The 14 Best Ways To Make Money From Your Music As An Emerging Artist
Some emerging artists have a basic sense of the many diverse ways they can make money from their music independently while others likely still dream of the chance to be signed to a record label. The independent sector of the music industry is expanding as more emerging artists are turning away from the standard major label model to create music on their own terms. This new dichotomy allows these artists the ability to keep almost all of the money they earn, as opposed to a record label needing to recoup the costs invested in a signed artist's recording sessions, video shoots, promotion and marketing.
Emerging artists can now produce their own beats and record themselves in their bedroom, share their new song or project online, and shoot a high quality music video from their mobile phone, all for fractions of the cost than it would have been twenty years ago. Plus there is no record label to pay back.
Some revenue streams from music are simple to understand, like playing shows, or selling t-shirts but there are many more ways that emerging artists can earn money from their compositions, performances, sound recordings, brand, or knowledge of the craft. Here are 14 of the best ways to make money from your music as an emerging artist.
1. Performance Royalties
Registering your music with a Performing Right Organization [PRO] such as ASCAP or BMI is not only for public performances and radio airplay royalties, but also for sync deals too. You have to make sure that your songs are properly registered with PROs because performance royalties can be an easy earner. Public performance royalties include radio, live venues, mechanical royalties i.e sales through retailers, streaming etc, and sync royalties i.e commercials, film, TV, among others.
2. CD Sales
Most people believe that CDs have gone the way of the dinosaur, but if you are going to play live shows, it's a good idea to have CDs at hand. They make great takeaway souvenirs that can easily be signed by you and this is highly effective as you can generate a great number of sales directly to fans especially after a great performance.
3. Digital Sales
It's a great idea to sell your music through your own website as well as generating sales through online retailers like Spotify, Apple Music, and Google Play Music. Keep in mind that online retailers take a percentage of sales as commission. Some digital distributors that place music in stores like iTunes and Amazon will also take a cut on top of that.
In as much as payouts per stream from streaming services tend to be little, they do add up over time. Services such as Spotify, Google Play Music, and Apple Music are also great ways to help new fans discover your music.
5. Live Shows
Money made from live shows can vary greatly depending on the type of performance, place and attendance. It is one of the best ways to earn income. You not only make money from selling tickets, but it is also one of the best ways to sell merchandise, whether it be physical or digital.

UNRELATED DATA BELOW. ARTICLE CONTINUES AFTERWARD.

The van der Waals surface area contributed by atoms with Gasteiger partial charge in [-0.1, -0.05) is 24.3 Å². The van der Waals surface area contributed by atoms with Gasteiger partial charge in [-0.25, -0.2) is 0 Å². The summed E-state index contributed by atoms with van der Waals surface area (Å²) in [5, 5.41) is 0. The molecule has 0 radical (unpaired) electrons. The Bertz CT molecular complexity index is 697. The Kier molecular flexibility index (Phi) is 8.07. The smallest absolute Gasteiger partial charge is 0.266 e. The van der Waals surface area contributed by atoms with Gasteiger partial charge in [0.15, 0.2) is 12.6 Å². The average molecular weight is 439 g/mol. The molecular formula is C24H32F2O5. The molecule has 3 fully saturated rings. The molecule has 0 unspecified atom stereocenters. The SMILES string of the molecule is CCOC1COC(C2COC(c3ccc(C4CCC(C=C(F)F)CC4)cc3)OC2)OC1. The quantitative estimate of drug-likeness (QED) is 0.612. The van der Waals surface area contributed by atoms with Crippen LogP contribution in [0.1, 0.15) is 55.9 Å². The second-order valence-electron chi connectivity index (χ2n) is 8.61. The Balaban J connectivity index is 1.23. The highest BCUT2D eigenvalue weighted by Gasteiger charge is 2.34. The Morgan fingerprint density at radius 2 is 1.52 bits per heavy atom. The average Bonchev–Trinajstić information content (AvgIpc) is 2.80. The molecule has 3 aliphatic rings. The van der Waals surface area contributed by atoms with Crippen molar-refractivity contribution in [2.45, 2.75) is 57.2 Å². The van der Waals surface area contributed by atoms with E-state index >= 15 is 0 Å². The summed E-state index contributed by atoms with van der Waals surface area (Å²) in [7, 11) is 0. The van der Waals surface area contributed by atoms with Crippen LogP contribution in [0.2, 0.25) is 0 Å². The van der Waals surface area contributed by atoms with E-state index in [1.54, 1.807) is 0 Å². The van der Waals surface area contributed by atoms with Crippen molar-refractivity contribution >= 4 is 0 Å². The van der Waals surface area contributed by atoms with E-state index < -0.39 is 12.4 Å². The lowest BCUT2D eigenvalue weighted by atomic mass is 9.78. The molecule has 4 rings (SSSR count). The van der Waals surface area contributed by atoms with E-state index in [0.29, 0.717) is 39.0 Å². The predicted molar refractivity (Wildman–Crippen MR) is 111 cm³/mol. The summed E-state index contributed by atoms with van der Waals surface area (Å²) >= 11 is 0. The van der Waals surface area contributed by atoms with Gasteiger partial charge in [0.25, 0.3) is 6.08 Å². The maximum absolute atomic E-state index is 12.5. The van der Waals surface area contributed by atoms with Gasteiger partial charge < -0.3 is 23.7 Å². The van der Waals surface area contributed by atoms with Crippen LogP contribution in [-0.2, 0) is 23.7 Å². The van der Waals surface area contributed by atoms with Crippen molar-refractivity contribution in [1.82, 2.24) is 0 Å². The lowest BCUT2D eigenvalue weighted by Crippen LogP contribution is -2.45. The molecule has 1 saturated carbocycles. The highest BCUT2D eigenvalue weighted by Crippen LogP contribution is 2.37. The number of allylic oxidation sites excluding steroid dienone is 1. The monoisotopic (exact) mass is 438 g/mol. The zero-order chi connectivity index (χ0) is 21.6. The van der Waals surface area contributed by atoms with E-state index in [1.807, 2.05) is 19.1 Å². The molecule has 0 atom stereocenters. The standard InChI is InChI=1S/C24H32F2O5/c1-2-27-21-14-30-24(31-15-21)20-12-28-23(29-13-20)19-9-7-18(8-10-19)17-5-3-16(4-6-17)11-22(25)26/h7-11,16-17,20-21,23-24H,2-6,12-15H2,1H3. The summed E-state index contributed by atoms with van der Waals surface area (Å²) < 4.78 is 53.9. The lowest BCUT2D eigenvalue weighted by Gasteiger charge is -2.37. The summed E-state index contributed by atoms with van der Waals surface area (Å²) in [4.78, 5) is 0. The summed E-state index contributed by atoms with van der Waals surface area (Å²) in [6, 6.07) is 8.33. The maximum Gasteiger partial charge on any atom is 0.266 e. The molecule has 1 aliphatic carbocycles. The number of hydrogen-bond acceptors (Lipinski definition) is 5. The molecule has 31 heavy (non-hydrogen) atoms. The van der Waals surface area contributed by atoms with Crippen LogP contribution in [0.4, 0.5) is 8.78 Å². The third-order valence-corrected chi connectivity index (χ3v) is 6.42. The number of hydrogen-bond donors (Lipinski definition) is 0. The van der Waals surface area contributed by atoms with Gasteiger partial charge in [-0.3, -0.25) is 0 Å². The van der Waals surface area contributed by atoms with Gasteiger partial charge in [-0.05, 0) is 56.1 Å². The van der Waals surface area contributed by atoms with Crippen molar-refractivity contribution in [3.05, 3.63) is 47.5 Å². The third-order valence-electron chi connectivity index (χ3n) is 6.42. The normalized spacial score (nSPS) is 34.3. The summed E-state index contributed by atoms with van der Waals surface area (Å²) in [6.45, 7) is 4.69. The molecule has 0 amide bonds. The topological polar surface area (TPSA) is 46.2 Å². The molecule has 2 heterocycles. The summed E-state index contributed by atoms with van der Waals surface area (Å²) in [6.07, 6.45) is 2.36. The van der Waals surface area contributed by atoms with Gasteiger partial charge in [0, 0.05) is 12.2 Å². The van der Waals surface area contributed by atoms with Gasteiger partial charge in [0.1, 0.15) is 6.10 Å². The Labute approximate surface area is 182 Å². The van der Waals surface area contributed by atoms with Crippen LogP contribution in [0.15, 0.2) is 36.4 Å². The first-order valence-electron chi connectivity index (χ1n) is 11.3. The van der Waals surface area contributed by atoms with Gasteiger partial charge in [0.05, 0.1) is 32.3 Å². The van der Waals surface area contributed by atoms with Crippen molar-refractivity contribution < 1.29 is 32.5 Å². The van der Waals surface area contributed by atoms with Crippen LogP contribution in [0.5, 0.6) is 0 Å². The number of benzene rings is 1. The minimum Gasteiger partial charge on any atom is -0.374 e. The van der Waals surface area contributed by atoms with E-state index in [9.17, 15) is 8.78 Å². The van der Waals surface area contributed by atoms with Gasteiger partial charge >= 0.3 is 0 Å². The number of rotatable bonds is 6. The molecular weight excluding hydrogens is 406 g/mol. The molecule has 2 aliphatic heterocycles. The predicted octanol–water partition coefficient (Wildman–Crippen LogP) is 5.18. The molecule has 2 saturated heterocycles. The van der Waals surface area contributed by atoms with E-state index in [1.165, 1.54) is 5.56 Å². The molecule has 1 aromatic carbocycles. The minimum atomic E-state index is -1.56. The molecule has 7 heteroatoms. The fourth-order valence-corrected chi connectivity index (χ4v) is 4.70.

6. Physical Merch
The income from physical merchandise depends heavily on the amount of live shows you play. If you were to go out on a tour, you have to be sure to have some t-shirts, as well as other items like buttons and stickers that you can sell to your fans after the show.
7. Digital Merch
You can also sell digital merchandise like music download cards, videos, and images to your fans. Other things like lyric books, live concerts, sheet music, exclusive photos, artwork and more can also be sold to the fans.
Crowdfunding can be a great way to generate income for your music career. A well-planned crowdfunding campaign on Patreon or Indiegogo can help you raise enough money to offset the cost of producing and marketing your next song or album. Raising money from the campaign could involve your family, friends and your social media followers.
9. Digital Royalties
Each time an artist's music is played on the radio, Pandora, and webcast, they have to pay royalties. You should sign up for a free Sound Exchange account to make sure you are collecting those royalties.
10. Music Licensing
If your song gets placed in a film, commercial, or TV show, chances are that they are going to pay you a licensing fee. These fees vary depending on the budget for the project, and how badly they want that particular song to be used.
Whenever your music is used in videos that are running adverts on YouTube, YouTube pays a portion of that advertising money to the rights holders of the song. Digital distributors like TuneCore, Audiam and CD Baby can help you collect that money.
If you have built up a huge fan base, some companies may be willing to sponsor you so as to reach to those fans. Sponsorships can range from cash, to free products, services and gear.
13. Session Work
When you put yourself out there as a session musician you earn extra money. As a singer or instrumentalist, you could do session work for different musical projects or even in advertising.
If you are a songwriter, you could write songs for other musicians, or even compose music specifically for a given film and television.